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Former public radio host accused of sexual misconduct

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NEW YORK (AP) - A former public radio host in New York City who left his show earlier this year has been accused of sexual misconduct by an author and some of his former colleagues.

Suki Kim said she met former WNYC "The Takeaway" host John Hockenberry in 2014 as a guest on the radio program. He later sent her a series of emails that made her uncomfortable, asking for her home address so he could write her letters and entitling a subject line: "Need another dose of you," she wrote in an article published on New York Magazine's website.

He left the radio show in August, saying it was time to move on.

After the accusations against media mogul Harvey Weinstein broke, Kim decided to ask Hockenberry's former colleagues about whether they ever felt uncomfortable, she wrote. One former colleague, Kristen Meinzer, told her that he made unwanted advances and wrote her sexually-explicit notes through social media. She eventually left the show.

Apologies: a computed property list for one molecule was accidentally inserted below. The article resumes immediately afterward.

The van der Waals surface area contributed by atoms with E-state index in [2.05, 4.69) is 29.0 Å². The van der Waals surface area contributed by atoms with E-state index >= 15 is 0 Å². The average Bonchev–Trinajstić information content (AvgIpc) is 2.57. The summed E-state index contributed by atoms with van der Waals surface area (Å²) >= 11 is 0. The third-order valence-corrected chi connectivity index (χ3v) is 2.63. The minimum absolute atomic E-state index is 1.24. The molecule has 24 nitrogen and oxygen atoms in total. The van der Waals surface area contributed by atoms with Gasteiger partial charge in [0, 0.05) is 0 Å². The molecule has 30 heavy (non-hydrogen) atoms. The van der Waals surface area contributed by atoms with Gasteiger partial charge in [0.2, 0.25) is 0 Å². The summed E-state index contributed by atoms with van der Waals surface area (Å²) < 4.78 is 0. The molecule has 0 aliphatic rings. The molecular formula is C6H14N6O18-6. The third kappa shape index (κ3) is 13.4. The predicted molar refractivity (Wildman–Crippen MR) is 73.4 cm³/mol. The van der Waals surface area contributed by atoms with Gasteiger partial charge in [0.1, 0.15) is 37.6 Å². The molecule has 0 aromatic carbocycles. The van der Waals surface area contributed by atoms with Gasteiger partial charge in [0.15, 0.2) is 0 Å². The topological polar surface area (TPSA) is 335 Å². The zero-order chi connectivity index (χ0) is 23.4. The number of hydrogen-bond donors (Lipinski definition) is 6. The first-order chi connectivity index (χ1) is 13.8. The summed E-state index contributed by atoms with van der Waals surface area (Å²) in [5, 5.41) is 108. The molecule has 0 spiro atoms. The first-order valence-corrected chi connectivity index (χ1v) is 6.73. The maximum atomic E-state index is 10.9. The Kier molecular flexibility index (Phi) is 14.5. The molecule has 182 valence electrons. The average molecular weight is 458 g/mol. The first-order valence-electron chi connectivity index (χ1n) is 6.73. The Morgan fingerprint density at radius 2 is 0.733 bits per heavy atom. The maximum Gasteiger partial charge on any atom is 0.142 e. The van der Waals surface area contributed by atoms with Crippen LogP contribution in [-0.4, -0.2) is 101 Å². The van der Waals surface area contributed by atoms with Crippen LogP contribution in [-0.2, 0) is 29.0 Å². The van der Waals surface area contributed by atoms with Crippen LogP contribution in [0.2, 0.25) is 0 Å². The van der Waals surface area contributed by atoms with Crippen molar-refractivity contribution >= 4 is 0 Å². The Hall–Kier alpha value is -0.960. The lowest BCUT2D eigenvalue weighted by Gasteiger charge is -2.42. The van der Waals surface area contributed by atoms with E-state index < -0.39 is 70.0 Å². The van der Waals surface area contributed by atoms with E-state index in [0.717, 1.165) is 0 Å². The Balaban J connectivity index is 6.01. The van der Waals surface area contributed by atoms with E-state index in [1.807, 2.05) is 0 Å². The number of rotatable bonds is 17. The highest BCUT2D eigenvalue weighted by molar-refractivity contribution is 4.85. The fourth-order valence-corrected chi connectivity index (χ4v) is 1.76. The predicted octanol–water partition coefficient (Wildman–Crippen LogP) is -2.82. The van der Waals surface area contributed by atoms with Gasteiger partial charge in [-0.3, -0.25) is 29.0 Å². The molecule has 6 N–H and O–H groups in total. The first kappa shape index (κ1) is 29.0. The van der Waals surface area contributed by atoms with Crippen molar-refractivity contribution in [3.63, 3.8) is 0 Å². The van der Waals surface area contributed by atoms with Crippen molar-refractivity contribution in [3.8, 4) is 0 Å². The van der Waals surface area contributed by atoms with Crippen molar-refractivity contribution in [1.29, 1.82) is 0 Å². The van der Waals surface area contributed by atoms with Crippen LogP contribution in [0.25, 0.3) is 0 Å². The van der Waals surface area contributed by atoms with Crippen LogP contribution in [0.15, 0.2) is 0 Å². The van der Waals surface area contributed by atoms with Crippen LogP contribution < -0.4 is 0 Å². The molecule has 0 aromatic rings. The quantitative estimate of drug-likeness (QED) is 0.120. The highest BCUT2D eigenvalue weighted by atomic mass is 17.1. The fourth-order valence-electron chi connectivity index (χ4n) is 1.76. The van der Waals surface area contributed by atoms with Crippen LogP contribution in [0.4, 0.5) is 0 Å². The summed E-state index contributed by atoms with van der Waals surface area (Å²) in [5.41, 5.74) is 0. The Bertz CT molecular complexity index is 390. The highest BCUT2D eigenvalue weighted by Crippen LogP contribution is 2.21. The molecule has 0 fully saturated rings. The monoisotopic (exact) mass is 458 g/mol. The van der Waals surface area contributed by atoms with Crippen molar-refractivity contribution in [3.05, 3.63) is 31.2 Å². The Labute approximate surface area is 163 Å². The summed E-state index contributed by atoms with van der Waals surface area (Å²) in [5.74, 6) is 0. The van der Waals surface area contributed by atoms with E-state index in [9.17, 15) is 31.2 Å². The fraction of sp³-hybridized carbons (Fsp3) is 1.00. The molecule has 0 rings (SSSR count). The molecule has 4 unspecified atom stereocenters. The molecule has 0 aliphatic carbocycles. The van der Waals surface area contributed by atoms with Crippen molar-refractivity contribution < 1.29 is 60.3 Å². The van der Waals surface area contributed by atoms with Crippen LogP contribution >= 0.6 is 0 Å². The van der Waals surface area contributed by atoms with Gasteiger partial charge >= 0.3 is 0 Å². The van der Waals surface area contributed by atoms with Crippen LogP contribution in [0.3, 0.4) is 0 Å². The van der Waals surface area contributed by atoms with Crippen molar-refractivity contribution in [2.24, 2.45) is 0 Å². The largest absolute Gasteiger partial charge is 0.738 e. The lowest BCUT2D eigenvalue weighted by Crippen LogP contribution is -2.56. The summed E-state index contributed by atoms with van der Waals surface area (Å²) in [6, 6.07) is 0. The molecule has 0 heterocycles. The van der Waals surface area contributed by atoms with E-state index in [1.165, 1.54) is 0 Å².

Others reported similar behavior but did not want to be named in the story. Kim, author of "Without You, There Is No Us: Undercover Among the Sons of North Korea's Elite" had complained to the station in February.

In a statement, New York Public Radio called the allegations against Hockenberry disturbing and said the conduct described in the article "would clearly violate NYPR's standards and workplace practices."

A spokeswoman for New York Public Radio said Hockenberry's contract expired June 30 and was not renewed. She said the company cannot comment on why his contract was not renewed.

A statement from "The Takeaway" posted on Twitter said the show was disturbed by the report and takes the allegations very seriously.

Hockenberry issued a statement to the website, saying that he was horrified people felt uncomfortable.

"Looking back, my behavior was not always appropriate and I'm sorry. It horrifies me that I made the talented and driven people I worked with feel uncomfortable, and that the stress around putting together a great show was made worse by my behavior."

"Having to deal with my own physical limitations has given me an understanding of powerlessness, and I should have been more aware of how the power I wielded over others, coupled with inappropriate comments and communications, could be construed. I have no excuses," said Hockenberry, who is in a wheelchair after being paralyzed in high school following a car accident.

Hockenberry did not immediately respond to The Associated Press' request for comment.

"The Takeaway" has 2.7 million weekly listeners and is broadcast on more than 270 stations. It's now hosted by Todd Zwillich.

The 61-year-old Hockenberry hosted "The Takeaway" from 2008 until earlier this year and is a four-time Emmy Award winner.

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